Space to exploit behind French wall

Getty Images     14 Jun 2013     Getty Images

Second five-eighths Ma'a Nonu said there was a lot of space behind that wall if the All Blacks could utilise it, but the French were a side who, if they turned over New Zealand's ball, were inclined to attack rather than kick the ball downfield to gain territory. And that increased the pressure for certainty when taking on 'the wall'.

"We saw it when they played the Blues [in midweek], and turned over the ball, they started attacking every time, even from their own line, so they're not scared to play," he said.

Taking advantage of the space behind came down to communication in getting the word to the likes of first five-eighths Aaron Cruden.

But, again, there were instances when France had three fullbacks, as their wings dropped back to assist.

"Test rugby is pretty hard because you paint a different picture every time. The winger may be flat but then he just drops back straight away as the ball goes in the scrum. It gets pretty loud out there, especially at Eden Park, but hopefully we can get the calls out there this weekend," he said.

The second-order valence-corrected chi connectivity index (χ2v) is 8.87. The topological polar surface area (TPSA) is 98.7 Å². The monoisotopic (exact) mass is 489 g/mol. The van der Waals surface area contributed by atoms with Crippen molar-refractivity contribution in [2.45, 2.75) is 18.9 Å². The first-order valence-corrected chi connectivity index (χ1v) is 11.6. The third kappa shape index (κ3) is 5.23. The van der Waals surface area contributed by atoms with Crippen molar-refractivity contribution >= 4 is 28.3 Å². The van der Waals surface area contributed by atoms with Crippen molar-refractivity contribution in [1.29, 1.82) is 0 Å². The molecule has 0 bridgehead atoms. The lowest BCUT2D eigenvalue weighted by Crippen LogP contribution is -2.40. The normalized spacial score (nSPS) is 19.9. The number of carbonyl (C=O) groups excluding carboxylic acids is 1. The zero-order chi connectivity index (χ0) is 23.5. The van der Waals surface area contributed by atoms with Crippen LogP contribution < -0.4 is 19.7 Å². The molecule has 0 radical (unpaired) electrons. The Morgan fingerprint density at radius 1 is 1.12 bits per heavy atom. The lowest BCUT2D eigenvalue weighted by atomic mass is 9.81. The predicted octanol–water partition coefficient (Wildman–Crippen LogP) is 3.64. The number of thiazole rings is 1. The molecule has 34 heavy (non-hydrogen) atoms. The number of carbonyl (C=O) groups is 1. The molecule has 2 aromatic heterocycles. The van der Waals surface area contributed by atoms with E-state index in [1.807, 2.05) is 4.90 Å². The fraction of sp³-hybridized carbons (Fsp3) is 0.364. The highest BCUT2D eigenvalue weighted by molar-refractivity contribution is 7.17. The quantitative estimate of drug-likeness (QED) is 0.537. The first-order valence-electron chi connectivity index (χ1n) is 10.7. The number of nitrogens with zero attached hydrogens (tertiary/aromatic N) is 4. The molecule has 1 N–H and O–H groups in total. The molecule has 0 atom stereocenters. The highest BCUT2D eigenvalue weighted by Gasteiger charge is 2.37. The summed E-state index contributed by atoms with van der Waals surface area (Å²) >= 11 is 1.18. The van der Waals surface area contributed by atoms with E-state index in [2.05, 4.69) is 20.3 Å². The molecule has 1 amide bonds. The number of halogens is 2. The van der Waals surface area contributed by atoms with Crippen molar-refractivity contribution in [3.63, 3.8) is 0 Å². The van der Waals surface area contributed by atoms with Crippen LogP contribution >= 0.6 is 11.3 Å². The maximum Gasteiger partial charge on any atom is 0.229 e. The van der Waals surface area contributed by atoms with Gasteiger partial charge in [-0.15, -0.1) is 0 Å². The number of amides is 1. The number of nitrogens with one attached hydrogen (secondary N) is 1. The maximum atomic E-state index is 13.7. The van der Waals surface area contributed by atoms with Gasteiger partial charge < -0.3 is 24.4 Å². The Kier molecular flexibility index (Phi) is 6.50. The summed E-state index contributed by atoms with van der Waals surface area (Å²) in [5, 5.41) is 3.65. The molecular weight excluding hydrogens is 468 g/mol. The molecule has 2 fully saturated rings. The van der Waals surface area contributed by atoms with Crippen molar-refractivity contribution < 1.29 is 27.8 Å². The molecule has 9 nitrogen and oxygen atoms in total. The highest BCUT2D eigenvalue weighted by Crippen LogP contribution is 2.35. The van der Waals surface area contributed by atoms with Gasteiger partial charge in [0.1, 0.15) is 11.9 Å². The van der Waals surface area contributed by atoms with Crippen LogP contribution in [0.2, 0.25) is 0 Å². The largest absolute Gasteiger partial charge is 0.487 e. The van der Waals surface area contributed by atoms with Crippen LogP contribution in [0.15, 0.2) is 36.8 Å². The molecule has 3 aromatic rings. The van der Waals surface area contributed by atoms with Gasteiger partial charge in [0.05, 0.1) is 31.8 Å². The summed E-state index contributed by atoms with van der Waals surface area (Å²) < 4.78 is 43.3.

Nonu said he knew what pressure was about because he always seemed to be under it but pressure was something you walked towards, it wasn't something you hid away from.

Nonu was ready for whatever choice France made. He expected that Fofana would be retained but if Basteraud was selected he was prepared. Fofana was more of a distributor and a runner while Basteraud was used more at centre to run 'front ball lines' and taking the ball up.

He rated his defensive effort as 50 percent last week and said he was caught flat-footed when not pushing up off the line when he held for the decoy runner and then got stuck.

"I could have got across but I didn't work hard enough," he said. "Hopefully this week I won't get taken out by decoys, I got taken out in the second half as well."

He said it was a case of coming up on the inside [of the attacker] pretty fast and not turning the inside shoulder out.

Before attacking options could be considered, and especially unleashing the power of big left wing Julian Savea, it all came down to getting the set piece right, he said.

A big effort had gone into breakdown preparation after the All Blacks had too much ball turned over in that area which he put down to rustiness and individual mistakes, trying to offload the ball and too many 50-50 options.